Not to criticize the EU only -  there is even worse news on targets from all over the world. Everyone eagerly awaited the Japanese government’s announcement of which mitigation target it would choose out of the six proposed. The Japanese PM finally announced Japan is willing to reduce by 8 % over 1990 levels in the eight years between 2012 and2020, a mere 2 % below their actual Kyoto commitments. The new US bill is about to introduce enormous long-term reductions of 80 % by 2050 - but don’t ask them for anything in the mid-term! First, the Waxman-Markey bill counts on a lot of offsets, and second, it would ensure peaking no earlier than 2026.

With such a political setup, in whichmany developed countries such as Switzerland or Russia remain silent on their targets, the aggregate target for all of the Annex 1 parties was eventually not agreed, even though reaching such agreement was the official agenda of the Bonn session. Another consequence of this lack of ambition and fading leadership is that developing countries are getting extremely disappointed and nervous about the progress of the negotiations. Mitigation targets are the very beginning of determining the scale and magnitude of adaptation and finance. Therefore, developing countries as well as NGOs insist that for the developed countries a minimum of40 % binding reductions by 2020 over 1990 levels are absolutely crucial in order to move the deal forward.

Finance is another area which can make or break the deal. The developed countries were not able to come up with any reasonable offers of public support for now. Vulnerable countries, including small island states and the least developed countries, keep hearing that the private sector and the carbon market will play an important role and will deliver the major source of finance. This might be true, but without clear public guarantees and incentivizing of the private sector, it will never work. There are regions and conditions, such as those in least developed countries, where there is no hope for a major market blossoming, purely due to their low purchasing parity. Therefore, NGOs are asking for at least 110 Billion EUR from public budgets to be reserved for adaptation, forestry, technology,  R&D, and the energy needs of developing countries. The EU share of this portion would be one-third. Even though that might seem huge, it is not large compared to the EU’s current shares in global GDP and in the costs of impacts and losses. As a per capita expense, it means each European would pay a price equivalent to a public transport ticket. Finance experts in the Joint Working Group under the Ecofin Council acknowledged this and put a similar number into their June report, but the suggestion unfortunately did not make it through the firewall of the finance ministers’ political cowardice. It would make a big difference if the EU  wouldadmit the scale of public finance in their Council Conclusions.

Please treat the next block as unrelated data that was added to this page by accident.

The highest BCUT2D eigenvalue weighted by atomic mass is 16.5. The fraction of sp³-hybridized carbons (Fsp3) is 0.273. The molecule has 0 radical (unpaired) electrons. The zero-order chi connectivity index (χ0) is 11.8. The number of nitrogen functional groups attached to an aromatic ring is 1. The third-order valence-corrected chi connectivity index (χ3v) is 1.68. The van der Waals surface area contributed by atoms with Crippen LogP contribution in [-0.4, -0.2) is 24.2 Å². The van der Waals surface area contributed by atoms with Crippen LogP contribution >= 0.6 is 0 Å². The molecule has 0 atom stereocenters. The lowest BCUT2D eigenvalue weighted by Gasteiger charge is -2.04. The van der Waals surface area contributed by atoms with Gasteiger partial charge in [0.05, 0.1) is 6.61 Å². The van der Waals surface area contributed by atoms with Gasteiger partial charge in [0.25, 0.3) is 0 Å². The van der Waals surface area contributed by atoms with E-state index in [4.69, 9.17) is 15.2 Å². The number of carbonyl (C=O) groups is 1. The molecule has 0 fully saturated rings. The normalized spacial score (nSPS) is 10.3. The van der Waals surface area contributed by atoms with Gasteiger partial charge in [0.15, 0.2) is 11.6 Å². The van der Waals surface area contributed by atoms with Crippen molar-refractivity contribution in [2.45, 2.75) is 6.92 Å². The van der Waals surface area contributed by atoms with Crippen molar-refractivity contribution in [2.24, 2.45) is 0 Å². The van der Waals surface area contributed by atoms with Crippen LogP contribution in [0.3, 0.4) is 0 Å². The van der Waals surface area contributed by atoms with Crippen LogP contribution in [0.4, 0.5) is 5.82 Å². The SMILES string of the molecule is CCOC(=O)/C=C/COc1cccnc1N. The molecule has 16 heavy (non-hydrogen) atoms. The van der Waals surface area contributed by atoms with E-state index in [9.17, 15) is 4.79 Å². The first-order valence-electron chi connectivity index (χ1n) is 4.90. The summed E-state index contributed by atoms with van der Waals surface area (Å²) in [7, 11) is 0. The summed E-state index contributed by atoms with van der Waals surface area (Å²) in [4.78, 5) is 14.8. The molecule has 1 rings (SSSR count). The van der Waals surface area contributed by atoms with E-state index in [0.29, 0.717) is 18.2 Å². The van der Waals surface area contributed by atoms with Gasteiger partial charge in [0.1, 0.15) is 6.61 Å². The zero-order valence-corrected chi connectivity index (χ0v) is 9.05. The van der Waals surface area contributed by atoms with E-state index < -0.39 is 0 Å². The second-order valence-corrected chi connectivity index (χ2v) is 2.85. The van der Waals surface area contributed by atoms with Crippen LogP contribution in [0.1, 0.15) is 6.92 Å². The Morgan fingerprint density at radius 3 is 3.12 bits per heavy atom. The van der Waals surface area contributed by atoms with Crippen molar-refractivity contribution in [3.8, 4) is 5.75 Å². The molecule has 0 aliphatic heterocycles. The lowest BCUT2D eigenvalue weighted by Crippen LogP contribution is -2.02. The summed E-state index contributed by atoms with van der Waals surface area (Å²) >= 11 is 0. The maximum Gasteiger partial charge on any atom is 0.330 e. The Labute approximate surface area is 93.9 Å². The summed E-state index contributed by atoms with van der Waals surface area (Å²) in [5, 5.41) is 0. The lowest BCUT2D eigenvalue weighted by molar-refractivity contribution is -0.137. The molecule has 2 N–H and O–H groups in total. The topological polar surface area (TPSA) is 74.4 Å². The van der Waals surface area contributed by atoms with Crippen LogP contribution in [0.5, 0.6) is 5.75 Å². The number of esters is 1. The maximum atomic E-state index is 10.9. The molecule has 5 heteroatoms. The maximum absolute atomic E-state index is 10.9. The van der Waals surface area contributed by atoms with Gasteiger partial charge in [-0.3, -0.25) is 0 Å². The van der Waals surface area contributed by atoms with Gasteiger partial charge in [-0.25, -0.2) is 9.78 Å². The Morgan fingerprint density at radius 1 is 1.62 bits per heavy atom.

Where do we stand as Copenhagen approaches? The outlook is not especially optimistic. Yvo de Boer and other high-ranking officials are starting to recognize that it will be impossible to achieve a detailed, all-encompassing deal in December. We are rather heading toward something like a framework, the details of which will be negotiated later on. The primary task, however, is to ensure that this framework is solid and comprehensive enough to rescue and restore the dignity of millions of impacted peoples and ecosystems.